Leonid Tibilov, South Ossetia's new president talking to TV journalists. Source: AFP / East News
Leonid Tibilov, a former head of the KGB in South Ossetia has won the republic’s presidential election with 54.12 percent of the vote in a run-off. Bela Pliyeva, head of the Central Election Commission (CEC) of South Ossetia, announced the results on Monday.
Leonid Tibilov was born in 1952. Although he is a teacher by training, he has worked in state security forces all his life. Yet his career is not limited to his KGB service: Tibilov was among the key players in resolving the Georgian-Ossetian conflict. He began working on Georgian-Ossetian relations in 1999 and has headed the expert group of the plenipotentiary delegation of South Ossetia for peaceful reconciliation since 2000.
The outcome of the election was so obvious to South Ossetian voters that Tibilov came to the CEC press center immediately after midnight to thank his voters. He also thanked his opponent, David Sanakoyev, noting that the two candidates had signed a deal to refrain from smear campaigns and that Sanakoyev had kept his promise. “I appreciate him,” Tibilov said of his opponent, “and will offer him a place on our team.” The newly elected president’s main objective is to unite a people split by the elections, which have been going on for six months.
Sanakoyev, arriving at the press center just after Tibilov was smiling and did not look depressed. “We don’t believe we have been defeated today,” Sanakoyev said. “About 45 percent of the voters cast their votes for us, which is a lot. If we lose heart, we will never succeed. We have to keep working to address the problems that have accumulated.” He congratulated his opponent on his victory and confirmed that the elections had been legitimate. Asked whether he would accept Tibilov’s proposal to cooperate, Sanakoyev responded that he would discuss this possibility with Tibilov and his supporters.
Meanwhile, experts argue that the end of the election campaign and peaceful rhetoric by the candidates only guarantee a short respite from South Ossetia’s many problems. “We won’t be able to make all changes fast,” said opposition leader Roland Kelekhsayev. “But society wants fast changes. So, in a couple of months, people will start criticizing the new authorities, and a lot will depend on the team and its concerted actions.” “It will be very hard for the new president,” said public figure Vyacheslav Gobozov. “People will keep an eye on all the appointments, and the first one they don’t like might generate protest.”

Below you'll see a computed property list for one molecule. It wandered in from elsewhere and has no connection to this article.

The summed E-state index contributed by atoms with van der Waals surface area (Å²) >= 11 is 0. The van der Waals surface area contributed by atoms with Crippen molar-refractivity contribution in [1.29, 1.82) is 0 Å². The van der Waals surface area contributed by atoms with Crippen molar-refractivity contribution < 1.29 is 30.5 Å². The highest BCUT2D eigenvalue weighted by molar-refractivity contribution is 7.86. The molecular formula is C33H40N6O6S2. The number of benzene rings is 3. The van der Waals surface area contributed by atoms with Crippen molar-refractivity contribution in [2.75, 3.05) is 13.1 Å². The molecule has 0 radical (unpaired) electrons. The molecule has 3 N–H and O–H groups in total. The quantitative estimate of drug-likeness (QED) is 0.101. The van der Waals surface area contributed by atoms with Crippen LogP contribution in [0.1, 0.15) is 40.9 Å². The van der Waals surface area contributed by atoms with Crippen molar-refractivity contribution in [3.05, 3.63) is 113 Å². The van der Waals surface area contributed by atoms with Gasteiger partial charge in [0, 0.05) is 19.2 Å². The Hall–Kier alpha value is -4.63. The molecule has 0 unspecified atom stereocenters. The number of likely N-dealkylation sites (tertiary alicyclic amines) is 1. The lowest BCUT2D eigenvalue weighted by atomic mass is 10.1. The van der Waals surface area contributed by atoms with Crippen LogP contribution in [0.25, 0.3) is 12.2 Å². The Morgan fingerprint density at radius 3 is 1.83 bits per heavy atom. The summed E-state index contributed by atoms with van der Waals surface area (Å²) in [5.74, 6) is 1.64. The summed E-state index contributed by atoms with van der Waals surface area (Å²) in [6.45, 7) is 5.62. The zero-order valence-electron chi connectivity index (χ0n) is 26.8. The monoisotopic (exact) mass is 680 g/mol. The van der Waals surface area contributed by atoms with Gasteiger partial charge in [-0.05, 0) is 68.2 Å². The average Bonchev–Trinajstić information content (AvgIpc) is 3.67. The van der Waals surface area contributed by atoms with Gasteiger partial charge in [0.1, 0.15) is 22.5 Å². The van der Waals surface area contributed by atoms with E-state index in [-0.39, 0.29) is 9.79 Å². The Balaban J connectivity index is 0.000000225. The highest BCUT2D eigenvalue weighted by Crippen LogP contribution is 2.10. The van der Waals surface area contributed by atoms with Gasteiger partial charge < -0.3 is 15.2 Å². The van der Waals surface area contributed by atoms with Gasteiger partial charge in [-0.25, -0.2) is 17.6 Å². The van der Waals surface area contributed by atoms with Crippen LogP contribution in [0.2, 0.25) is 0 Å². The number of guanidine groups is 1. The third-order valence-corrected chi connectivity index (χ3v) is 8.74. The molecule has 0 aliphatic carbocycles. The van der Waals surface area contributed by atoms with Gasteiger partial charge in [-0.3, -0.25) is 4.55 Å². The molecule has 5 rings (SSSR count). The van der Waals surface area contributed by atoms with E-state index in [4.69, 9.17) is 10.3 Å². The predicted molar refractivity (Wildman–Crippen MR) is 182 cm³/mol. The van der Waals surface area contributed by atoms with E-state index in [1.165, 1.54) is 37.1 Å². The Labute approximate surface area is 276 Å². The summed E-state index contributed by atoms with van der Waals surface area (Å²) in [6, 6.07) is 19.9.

Many in South Ossetia fear that representatives of the former government will return to power, because the party that holds the majority in the local parliament still supports former President Eduard Kokoity. Experts believe this to be reason enough for the country to modify its political system and are encouraging South Ossetia to simplify the registration of political parties and give new political forces a chance to take part in the parliamentary elections slated for 2014.
First published in Kommersant.
Experts from Institute of CIS Countries explains why Tibilov won the presidentila elections.
Vladimir Zharikhin, Deputy Director of the Institute of CIS Countries
“When electing their president, the people mostly focused on the problems of corruption and misappropriation of funds. It is no coincidence that they elected an official from a security ministry, a KGB chief, instead of the presidential human rights ombudsman. Yet this was not a noncompetitive election, because Tibilov did not poll 80 percent, but had a margin of just a few percentage points. The number of votes polled by the ombudsman shows that civil and political rights are also of vital importance to South Ossetian citizens.”
Felix Stanevsky, Head of the Caucasus Department at the Institute of CIS Countries
“Tibilov was backed by former opposition leader Alla Dzhioyeva’s supporters, which is good. This means that the conflict that followed the November election might have been resolved. I hope that Tibilov will incorporate some of her people into his government in order to rule out the sense of conflict that has prevailed in South Ossetia since the November election [which Dzhioyeva won].”
First published in RIA Novosti.
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